I'm sure you all know that our friends in Texas are in the midst of the worst drought since 1918. The New York Times wrote this last week:
"Much of the state has not had a significant rainfall since August. Winter wheat crops have failed. Ponds have dried up. Ranchers are spending heavily on hay and feed pellets to get their cattle through the winter. Some wonder if they will have to slaughter their herds come summer."
The map above shows the severity of the drought on February 10, 2009, according to the U.S. Drought Monitor. BROWN: exceptional. RED: extreme.ORANGE: severe. BEIGE: moderate. YELLOW: abnormally dry.
What you may not know is that the list of casualties includes more than cattle. The drought is also harming the endangered Whooping Crane.
According to Tom Stehn, Whooping Crane coordinator for the U.S. Fish and Wildlife Service, approximately 11 cranes — 8 juveniles and 3 adults — have died at Aransas National Wildlife Refuge this winter.
Stehn says that two of the dead cranes have been picked up, and they were emaciated. The young birds are presumed to have died because they were not seen with their parents on a recent aerial census of the refuge. The loss of 11 birds represents 4.1 percent of the wintering population (270).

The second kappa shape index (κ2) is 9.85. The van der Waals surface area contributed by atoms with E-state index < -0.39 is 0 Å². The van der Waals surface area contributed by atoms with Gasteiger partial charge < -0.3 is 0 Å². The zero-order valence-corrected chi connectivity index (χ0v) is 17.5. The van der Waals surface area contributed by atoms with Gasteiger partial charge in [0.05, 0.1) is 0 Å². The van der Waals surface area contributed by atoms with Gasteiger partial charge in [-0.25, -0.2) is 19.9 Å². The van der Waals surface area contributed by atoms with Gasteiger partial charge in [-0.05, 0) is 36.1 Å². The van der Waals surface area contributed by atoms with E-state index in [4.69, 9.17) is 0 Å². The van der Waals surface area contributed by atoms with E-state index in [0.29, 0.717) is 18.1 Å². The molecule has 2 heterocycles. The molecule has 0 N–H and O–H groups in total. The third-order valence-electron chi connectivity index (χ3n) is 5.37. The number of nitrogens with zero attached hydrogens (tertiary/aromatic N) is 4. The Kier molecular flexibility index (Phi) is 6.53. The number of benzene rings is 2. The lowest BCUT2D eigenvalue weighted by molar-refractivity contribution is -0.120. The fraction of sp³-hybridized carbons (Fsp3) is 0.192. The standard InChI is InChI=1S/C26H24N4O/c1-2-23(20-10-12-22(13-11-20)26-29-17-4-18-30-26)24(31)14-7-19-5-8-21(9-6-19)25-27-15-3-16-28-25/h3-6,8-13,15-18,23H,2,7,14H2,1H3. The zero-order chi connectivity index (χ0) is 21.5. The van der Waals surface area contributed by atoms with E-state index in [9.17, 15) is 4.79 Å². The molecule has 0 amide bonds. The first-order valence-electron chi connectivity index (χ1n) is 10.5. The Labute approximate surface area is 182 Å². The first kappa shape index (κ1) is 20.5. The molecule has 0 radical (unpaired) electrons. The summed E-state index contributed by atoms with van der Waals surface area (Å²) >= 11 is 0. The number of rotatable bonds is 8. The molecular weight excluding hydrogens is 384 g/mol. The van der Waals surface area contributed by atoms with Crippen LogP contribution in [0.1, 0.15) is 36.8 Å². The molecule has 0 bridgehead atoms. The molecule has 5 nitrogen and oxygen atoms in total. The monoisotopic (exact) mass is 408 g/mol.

"The all-time worst winter on record was 1990, when 11 out of 146 Whooping Cranes (7.5%) died at Aransas," he adds. "The winter of 1993 showed a 4.9% loss at Aransas (7 out of 143). The current winter ranks the third worst in terms of mortality in the last 20 years, and we still have two months to go.”
The drought has dried up much of the marsh the cranes rely on. Consequently, it's difficult to find food, especially the nutritious blue crabs the cranes like to eat. Many birds have moved to uplands and man-made freshwater habitats in search of food and safe roosting areas. In addition, at least 20 cranes have been seen eating corn at supplemental feeders. — M.M.